Playing time: 62' 00"
Monica Huggett (violin), Chiara Banchini (violin), Jordi Savall (viola da gamba), Sergi Casademunt (viola da gamba), Roberto Gini (viola da gamba), Carol Lewis (viola da gamba), Paolo Pandolfo (viola da gamba), Bela Zedlak (violone), Bruce Dickey (cornetto), Jean-Pierre Canihac (cornetto), Harry Ries (trombone), Charles Toet (trombone), Richard Lister (trombone), Willem Jansen (organ, harpsichord), Robert Clancy (theorbo)
Jordi Savall, dir.
Recording site and date:
Église catholique de Seewen, Soleure, Switzerland [03/1984];
Rel.: 1992, 1998 (E), 2002 (ES).
Diapason (#-p.): 380-158 (march 1992)
Early Music America (Vol./#-p.):
Information from CD
Johann Rosenmüller (1619-1684) provides a clear link between German and Venetian instrumental music. He was trained young in Venice, then returned to Germany with a position of some responsibility in Leipzig. He was thrown out in 1655 under the cloud of sexual charges, and eventually returned to Venice where he was a trombonist and composer until 1682. Near the end of his life, he returned to Germany, to a position in Wolfenbüttel.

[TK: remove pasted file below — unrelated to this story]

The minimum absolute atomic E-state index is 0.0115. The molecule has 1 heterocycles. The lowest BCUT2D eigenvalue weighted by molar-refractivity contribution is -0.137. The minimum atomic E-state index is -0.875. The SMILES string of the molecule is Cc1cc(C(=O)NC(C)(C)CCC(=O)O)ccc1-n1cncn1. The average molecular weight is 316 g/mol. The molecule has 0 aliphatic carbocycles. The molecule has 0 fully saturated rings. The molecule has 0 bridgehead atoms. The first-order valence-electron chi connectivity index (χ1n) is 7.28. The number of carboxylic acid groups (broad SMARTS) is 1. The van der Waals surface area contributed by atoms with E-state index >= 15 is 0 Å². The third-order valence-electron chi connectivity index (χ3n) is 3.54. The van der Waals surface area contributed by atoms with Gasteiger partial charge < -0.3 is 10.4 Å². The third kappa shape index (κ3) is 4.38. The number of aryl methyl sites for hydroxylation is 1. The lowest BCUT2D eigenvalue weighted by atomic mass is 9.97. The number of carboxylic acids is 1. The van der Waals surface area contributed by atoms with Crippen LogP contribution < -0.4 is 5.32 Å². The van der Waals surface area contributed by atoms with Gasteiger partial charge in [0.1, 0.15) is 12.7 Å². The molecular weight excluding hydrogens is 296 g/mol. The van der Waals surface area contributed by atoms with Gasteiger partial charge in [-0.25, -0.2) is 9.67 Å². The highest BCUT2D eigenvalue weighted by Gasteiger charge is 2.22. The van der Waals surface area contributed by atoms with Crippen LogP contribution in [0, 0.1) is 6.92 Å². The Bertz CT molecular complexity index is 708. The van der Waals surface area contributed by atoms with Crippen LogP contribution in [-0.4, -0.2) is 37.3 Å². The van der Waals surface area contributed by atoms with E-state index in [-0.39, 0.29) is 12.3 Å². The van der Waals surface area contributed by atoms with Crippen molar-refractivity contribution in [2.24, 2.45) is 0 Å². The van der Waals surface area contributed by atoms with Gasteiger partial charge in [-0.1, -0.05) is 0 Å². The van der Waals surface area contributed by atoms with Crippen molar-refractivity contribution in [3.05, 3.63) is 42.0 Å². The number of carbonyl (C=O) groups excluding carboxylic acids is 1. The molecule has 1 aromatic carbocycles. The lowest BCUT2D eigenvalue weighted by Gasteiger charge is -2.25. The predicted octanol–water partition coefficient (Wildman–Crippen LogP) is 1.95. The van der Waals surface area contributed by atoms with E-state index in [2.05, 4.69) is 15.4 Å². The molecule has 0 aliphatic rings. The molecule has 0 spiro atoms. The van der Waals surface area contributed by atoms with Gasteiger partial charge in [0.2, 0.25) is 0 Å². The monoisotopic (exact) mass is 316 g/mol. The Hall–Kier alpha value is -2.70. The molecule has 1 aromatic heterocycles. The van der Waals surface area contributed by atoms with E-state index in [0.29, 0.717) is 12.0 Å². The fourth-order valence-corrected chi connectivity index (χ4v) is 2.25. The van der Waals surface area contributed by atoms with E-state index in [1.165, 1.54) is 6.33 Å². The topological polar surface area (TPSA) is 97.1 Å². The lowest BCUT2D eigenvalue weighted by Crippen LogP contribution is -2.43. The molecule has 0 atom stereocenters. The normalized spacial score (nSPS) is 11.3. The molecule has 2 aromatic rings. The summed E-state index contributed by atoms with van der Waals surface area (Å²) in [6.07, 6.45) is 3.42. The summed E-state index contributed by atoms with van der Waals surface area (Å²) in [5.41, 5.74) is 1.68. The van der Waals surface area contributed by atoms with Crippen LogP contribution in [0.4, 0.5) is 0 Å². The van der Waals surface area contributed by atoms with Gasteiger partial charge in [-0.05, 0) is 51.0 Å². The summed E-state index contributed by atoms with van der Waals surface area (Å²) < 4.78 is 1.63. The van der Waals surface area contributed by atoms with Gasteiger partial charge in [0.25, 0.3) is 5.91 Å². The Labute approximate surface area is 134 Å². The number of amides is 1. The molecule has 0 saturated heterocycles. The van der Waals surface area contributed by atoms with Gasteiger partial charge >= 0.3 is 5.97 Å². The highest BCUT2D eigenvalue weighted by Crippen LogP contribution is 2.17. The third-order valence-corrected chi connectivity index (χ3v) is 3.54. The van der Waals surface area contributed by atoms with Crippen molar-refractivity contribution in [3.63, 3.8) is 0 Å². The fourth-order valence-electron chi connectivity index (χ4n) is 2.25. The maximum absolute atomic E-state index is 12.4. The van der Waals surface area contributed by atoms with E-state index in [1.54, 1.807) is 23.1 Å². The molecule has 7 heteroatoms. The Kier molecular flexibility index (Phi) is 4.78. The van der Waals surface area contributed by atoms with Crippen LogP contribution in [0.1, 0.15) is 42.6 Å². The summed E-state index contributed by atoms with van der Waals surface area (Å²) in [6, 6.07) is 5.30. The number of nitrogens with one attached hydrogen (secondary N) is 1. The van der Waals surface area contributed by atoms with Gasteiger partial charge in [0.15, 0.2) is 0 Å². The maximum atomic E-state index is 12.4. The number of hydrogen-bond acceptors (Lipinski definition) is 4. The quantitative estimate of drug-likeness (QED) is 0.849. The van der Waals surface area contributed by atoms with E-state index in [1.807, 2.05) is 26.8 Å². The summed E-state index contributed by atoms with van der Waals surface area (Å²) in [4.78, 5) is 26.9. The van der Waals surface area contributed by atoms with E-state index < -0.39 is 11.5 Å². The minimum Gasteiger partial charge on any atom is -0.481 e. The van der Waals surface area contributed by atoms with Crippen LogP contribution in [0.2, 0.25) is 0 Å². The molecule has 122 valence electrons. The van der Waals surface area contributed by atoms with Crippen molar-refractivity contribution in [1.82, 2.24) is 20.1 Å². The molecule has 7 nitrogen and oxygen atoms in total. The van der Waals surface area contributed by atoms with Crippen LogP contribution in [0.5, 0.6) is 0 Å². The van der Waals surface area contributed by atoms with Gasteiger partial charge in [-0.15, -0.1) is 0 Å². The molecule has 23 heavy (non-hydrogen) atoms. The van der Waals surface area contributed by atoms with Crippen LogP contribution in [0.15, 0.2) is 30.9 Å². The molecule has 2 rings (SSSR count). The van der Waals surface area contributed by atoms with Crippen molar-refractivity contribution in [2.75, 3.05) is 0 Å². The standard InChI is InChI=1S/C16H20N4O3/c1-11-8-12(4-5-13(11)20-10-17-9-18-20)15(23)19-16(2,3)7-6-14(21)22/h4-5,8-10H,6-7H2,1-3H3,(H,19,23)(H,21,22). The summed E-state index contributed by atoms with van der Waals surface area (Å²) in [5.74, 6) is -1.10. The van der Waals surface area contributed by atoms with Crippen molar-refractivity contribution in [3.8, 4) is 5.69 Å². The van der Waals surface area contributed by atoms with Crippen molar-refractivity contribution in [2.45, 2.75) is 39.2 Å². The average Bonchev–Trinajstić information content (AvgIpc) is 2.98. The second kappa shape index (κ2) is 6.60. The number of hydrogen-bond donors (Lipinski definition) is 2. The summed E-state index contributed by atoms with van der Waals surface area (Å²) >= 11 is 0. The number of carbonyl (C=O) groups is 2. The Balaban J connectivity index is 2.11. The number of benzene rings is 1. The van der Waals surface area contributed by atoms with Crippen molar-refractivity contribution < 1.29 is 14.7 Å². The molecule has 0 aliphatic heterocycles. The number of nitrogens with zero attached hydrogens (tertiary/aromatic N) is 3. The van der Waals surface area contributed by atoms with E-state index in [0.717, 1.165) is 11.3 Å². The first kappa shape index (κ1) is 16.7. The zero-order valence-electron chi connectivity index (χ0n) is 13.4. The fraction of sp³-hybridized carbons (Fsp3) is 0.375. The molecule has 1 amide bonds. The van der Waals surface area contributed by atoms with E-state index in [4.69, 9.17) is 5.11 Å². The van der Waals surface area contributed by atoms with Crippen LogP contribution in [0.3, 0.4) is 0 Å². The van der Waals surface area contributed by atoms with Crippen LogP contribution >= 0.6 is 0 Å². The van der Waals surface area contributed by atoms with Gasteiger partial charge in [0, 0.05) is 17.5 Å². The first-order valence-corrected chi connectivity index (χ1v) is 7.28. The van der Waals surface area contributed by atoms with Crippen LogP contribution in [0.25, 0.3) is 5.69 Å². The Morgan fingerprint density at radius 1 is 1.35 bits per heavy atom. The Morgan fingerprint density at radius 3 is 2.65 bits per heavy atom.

Rosenmüller's Sonate à 2. 3. 4. è 5. stromenti da arco & altri (Nuremberg, 1682) is by far his most highly acclaimed publication, composed at the end of his time in Venice, and showing a strong fusion of Italian with embryonic German styles. Together with his earlier instrumental music, the sonatas place Rosenmüller among the most important German composers to import the Italian style.
And a couple of significant recordings devoted to Rosenmüller's sacred music:
As a composer of instrumental music, Rosenmüller's most important German contemporary was Johann Heinrich Schmelzer (c.1620-1680) of Vienna, a stronghold of Italian influence. A fine recording:
The above shows the solo violin sonata early in its history
A recording devoted to another contemporary, Andreas Hammerschmidt (1612-1675), by Hespèrion XX:
To purchasing information for this disc.
To FAQ references to this recording.
To FAQ CD index page.Todd M. McComb